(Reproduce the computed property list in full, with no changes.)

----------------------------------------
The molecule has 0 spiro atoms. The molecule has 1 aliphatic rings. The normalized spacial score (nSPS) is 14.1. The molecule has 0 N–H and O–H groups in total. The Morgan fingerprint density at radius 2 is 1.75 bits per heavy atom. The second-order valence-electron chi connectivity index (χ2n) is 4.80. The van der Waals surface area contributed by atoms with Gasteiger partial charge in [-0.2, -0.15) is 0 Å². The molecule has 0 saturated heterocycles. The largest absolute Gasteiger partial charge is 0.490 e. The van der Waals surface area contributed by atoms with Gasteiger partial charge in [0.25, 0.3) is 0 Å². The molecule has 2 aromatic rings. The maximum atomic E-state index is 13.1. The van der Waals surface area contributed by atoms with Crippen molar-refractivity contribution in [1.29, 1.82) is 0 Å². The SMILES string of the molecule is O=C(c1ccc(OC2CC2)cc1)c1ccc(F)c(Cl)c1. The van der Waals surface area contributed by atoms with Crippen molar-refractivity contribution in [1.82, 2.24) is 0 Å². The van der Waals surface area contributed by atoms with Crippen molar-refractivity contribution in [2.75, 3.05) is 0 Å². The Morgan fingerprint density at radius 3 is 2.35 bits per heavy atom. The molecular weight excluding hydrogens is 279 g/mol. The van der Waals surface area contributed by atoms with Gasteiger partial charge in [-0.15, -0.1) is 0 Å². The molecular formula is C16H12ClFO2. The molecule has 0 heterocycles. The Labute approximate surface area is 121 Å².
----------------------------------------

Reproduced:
The molecule has 0 spiro atoms. The molecule has 1 aliphatic rings. The normalized spacial score (nSPS) is 14.1. The molecule has 0 N–H and O–H groups in total. The Morgan fingerprint density at radius 2 is 1.75 bits per heavy atom. The second-order valence-electron chi connectivity index (χ2n) is 4.80. The van der Waals surface area contributed by atoms with Gasteiger partial charge in [-0.2, -0.15) is 0 Å². The molecule has 0 saturated heterocycles. The largest absolute Gasteiger partial charge is 0.490 e. The van der Waals surface area contributed by atoms with Gasteiger partial charge in [0.25, 0.3) is 0 Å². The molecule has 2 aromatic rings. The maximum atomic E-state index is 13.1. The van der Waals surface area contributed by atoms with Crippen molar-refractivity contribution in [1.29, 1.82) is 0 Å². The SMILES string of the molecule is O=C(c1ccc(OC2CC2)cc1)c1ccc(F)c(Cl)c1. The van der Waals surface area contributed by atoms with Crippen molar-refractivity contribution in [1.82, 2.24) is 0 Å². The van der Waals surface area contributed by atoms with Crippen molar-refractivity contribution in [2.75, 3.05) is 0 Å². The Morgan fingerprint density at radius 3 is 2.35 bits per heavy atom. The molecular weight excluding hydrogens is 279 g/mol. The van der Waals surface area contributed by atoms with Gasteiger partial charge in [-0.15, -0.1) is 0 Å². The molecular formula is C16H12ClFO2. The molecule has 0 heterocycles. The Labute approximate surface area is 121 Å².